An integrated circuit, consisting of many electrical components – resistors, capacitors, transistors, logic gates... - on the same piece of semiconductor wafer is known as a microprocessor. Microprocessor is used is many electrical devices – there are many of them in computers and modern televisions, but they also appear in devices as simple as toasters.
The logic circuits that make up the microprocessor have two states (or outputs) – on and off (or 1 and 0). The inputs also consist of a series of pulses of on and off electrical signals (or 1's and 0's). The logic circuits will take the inputs, using them as instructions and produce corresponding outputs. The 1's and 0's are basically a number in binary arithmetic (base 2). Because of this on – off 1 – 0 correspondence, we can use logic circuits to perform operations on binary numbers – adding, multiplying, dividing and subtracting, or make logical decisions (if A and B, do C for example).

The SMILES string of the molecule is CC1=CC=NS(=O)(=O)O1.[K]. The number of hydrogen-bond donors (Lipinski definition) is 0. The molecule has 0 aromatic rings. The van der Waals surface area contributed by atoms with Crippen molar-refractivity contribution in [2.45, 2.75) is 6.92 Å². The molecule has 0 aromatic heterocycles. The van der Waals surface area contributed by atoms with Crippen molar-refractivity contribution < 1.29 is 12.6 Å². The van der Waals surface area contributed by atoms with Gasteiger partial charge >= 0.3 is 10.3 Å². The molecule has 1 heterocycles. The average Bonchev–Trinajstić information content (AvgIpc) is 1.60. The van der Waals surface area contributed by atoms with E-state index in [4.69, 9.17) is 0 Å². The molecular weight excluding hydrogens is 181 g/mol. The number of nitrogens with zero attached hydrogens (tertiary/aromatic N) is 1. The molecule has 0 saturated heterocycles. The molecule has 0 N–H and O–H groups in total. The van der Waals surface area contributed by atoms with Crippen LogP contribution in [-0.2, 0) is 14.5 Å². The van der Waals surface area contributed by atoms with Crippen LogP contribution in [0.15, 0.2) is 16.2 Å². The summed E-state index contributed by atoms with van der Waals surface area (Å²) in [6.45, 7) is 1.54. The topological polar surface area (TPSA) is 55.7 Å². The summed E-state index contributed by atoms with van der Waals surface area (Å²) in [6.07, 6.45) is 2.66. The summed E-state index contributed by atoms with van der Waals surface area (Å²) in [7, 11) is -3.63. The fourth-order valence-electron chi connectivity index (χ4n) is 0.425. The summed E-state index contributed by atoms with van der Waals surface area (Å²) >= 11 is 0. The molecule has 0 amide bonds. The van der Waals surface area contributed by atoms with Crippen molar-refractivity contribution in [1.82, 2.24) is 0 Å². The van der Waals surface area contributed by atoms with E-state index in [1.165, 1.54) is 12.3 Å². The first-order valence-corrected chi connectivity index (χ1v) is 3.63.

In fact there is a natural correspondence between numbers in base 2, base 4, base 8, and base for any positive value of n, because the place values in base 2 are as in the table below:
In fact hexadecimal, baseis commonly used in microprocessors. This allows numbers to be written much more compactly by grouping the digits in 4's, finding the decimal number of each group and converting to hexadecimal. 1110101 in base 2 is writtenso
Of course strings of digits representing binary or hexadecimal numbers would be difficult for humans to work with, so we use instead 'programming languages' such as 'C' or 'Fortran'. Programs written in these languages are decoded by microprocessors into hexadecimal which can be understood microprocessors.